- Sue Bird won her fourth WNBA championship with the Seattle Storm this year.
- The legendary point guard said this title was “not quite as fun” as her past three because she and her Storm teammates were in the Wubble and could not celebrate with Seattle fans.
- “It just shows the role that fans play,” Bird said on “The Old Man and the Three” podcast. “To me, fans make the game emotional and when you don’t have them, that emotion just doesn’t exist.”
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Sue Bird is something of an expert at winning WNBA championships, so she knows better than just about anyone on the planet what it feels like to take home a chip.
And according to the legendary point guard, winning the 2020 WNBA title in the league’s bubble was decidedly different.
In an interview with NBA sharpshooter JJ Redick and Tommy Alter on “The Old Man and the Three” podcast, Bird said her fourth career WNBA Finals victory with the Seattle Storm was “not quite as fun” as her past championships because fans weren’t there to witness the feat.
“It just shows the role that fans play,” Bird said. “To me, fans make the game emotional and when you don’t have them, that emotion just doesn’t exist.”
Bird said the lack of fans in the Wubble — as the WNBA bubble at IMG Academy in Bradenton, Florida, was affectionately dubbed during the season — impacted the feel on the court significantly. Though she said she wasn’t hugely put off by the difference during the regular season, Bird acknowledged that it was huge during the postseason.
“People were trying to ask me about home court advantage during the regular season, and I was kind of like ‘Meh,'” Bird said. “But in the playoffs? I mean, to me, it was missing. The fans were missing. They play a role.”
Within games, “the swings aren’t as high and low,” she said, because the fan energy wasn’t there to help fuel the home team or hamper a run from the visitors.
“It goes both ways. When you’re away that’s an easy one when they’re all against you, so that could impact how you play,” Bird said. “But I think it goes the other way too. When you’re home and you rise up for a shot and you can feel your home fans be like ‘ahhhhhh’ because they’re getting ready to explode… you know ‘Oh, if I make this, this place is gonna erupt.'”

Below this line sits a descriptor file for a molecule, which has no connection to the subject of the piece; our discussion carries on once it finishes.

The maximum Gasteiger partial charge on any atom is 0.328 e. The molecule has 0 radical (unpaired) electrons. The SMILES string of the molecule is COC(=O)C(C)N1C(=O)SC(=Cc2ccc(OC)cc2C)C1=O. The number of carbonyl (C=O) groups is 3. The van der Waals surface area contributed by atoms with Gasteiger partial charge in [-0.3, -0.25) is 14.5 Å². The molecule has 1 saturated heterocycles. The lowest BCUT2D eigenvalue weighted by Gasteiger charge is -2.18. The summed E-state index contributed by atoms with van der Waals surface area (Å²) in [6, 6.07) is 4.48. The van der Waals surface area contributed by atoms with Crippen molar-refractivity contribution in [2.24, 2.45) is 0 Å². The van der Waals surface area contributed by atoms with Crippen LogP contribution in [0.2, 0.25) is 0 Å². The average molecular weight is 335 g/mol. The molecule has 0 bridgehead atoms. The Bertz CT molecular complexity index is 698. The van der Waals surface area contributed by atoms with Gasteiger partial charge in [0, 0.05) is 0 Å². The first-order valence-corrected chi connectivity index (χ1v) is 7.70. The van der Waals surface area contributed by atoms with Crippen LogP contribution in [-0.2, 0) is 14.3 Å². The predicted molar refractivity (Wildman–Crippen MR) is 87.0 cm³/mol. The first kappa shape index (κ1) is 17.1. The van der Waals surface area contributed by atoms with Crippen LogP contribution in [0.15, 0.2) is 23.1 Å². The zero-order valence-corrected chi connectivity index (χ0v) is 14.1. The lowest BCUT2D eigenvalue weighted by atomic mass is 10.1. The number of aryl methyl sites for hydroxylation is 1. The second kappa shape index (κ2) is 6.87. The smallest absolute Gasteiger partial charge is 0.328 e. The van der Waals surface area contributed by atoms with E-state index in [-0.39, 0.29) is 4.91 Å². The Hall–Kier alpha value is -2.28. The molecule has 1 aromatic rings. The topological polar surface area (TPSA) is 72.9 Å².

“And none of that existed. It just wasn’t there,” she added.
From Bird’s perspective, the lack of fans had a huge impact on this year’s NBA Finals, too. While she’s “a huge Jimmy Butler fan,” she and Redick agreed that not having to travel to TD Garden or Scotiabank Arena to face the Boston Celtics and Toronto Raptors, respectively, benefitted Butler’s Miami Heat greatly in their magical run to the Finals.
“I love Jimmy. What he did was unbelievably amazing,” Bird said. “But I do think the no fan thing allowed them to have — was part of the reason they had the run they had.”
The absence of fans also changed the nature of her and her teammates’ celebrations once they completed their three-game sweep of the top-seeded Las Vegas Aces. Bird said “there’s nothing like that night” and that “you can’t recreate that feeling,” so not being able to celebrate their second championship in three years with the Seattle faithful felt off.
“In a normal world, when it’s not COVID, which, by the way, is what’s making this championship not quite as fun, you would usually go back to your city and there’s like parties and parades and all this stuff,” Bird said. “You get to relive it, but nothing is ever like that night, the night you win.”
Fortunately for Bird, she’ll undoubtedly enjoy plenty of fanfare once it’s safe to properly celebrate the victory. She’s made history as the first WNBA player and one of just three individuals to win WNBA or NBA championships in three different decades.
She’s a bona fide Seattle legend, and the city will almost certainly commemorate her legacy accordingly in the coming years.
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